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February 2020 Q&A


1) I took my pet to the vet for the ir routine physical exam.  The veterinarian noted that my pet had a moderate amount of tartar building up and recommended a dental cleaning.  What is involved with this procedure?

Many pets experience tartar buildup over time, especially since they are not typically getting their teeth brushed on a routine basis.  Once the tartar has accumulated, the best and most effective way to restore a healthy mouth is to have their teeth cleaned.  This procedure will necessitate your pet undergoing anesthesia.  This is necessary in order to safely and effectively perform the dental cleaning procedure.  Many pet owners are concerned about anesthesia for their pets; however the anesthetic drugs available to us now as well as advances in monitoring the anesthetic episode have resulted in a much better experience for pets and their owners.  Once anesthetized, an ultrasonic scaler is used to remove all the existing tartar buildup on the teeth.  This is then followed by a polishing of all tooth surfaces.  During this anesthetic procedure, a thorough oral exam is possible to identify any particular areas of concern.  After the anesthetic recovery, the pet can then start on a routine oral health maintenance regimen based on the recommendation of the veterinary. 

2) How can I start brushing my pet’s teeth, and what should I use?

Brushing on a regular (at least weekly, but daily is ideal) basis is something many pets have not been acclimated to, and some pets are resistant to it no matter what our attempts are.  It is best to acclimate your pet to handling their face first in general.  The principles of desensitization and counter conditioning are useful to aid in the acclimation process.  With time, you should be able to start introducing the act of brushing to your pet.  It is best to use pet toothbrushes and toothpastes.  Human brushes typically have much more firm bristles, which can irritate a pet’s gums.  Additionally it is best to avoid human toothpastes that contain baking soda, detergents, or salts that may be harmful to your pet.  There are also several varieties of oral rinses or water additives that can be used in conjunction with brushing that can improve the overall effectiveness of an oral health care regimen.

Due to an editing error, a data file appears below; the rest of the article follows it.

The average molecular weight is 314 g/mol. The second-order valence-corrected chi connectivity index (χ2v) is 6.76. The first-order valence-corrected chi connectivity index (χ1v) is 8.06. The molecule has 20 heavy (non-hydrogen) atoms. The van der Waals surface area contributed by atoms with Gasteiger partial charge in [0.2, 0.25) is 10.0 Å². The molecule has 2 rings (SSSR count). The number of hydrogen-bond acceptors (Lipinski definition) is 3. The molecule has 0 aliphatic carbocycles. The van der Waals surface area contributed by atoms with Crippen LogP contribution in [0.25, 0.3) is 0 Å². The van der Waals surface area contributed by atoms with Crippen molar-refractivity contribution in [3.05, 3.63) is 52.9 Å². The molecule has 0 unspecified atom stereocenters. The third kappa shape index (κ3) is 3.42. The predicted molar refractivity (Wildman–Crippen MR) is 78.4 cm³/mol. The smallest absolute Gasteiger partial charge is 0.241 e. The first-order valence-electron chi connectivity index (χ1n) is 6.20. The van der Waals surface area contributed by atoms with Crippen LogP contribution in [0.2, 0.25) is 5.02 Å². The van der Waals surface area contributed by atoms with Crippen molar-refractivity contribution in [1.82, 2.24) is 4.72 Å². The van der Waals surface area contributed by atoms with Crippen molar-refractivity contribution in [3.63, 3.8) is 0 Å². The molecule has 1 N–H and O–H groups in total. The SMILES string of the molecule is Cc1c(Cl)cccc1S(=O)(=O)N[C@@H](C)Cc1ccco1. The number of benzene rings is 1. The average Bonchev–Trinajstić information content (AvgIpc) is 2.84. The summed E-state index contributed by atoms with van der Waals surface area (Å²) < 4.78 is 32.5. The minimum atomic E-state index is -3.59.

3) What are the best chew toys/treat for my pet’s dental health?

This is a difficult question to answer.  This primarily applies to dogs, although there are some products available for cats.  In general none of the products available are a substitute by themselves for brushing.  It is best to use products available from your veterinarian instead of a pet store; these products will have a much better margin of safety and higher degree of effectiveness.  Caution should be used during any chewing activity.  An owner should always be present in case there is a situation where the pet inadvertently lodges a chew item in the mouth or upper esophageal region.  Additionally if your pet is on a restricted food protein diet or a restricted calorie food program, be conscious of the ingredients and caloric value of any chew/dental product that is designed to be ingested.

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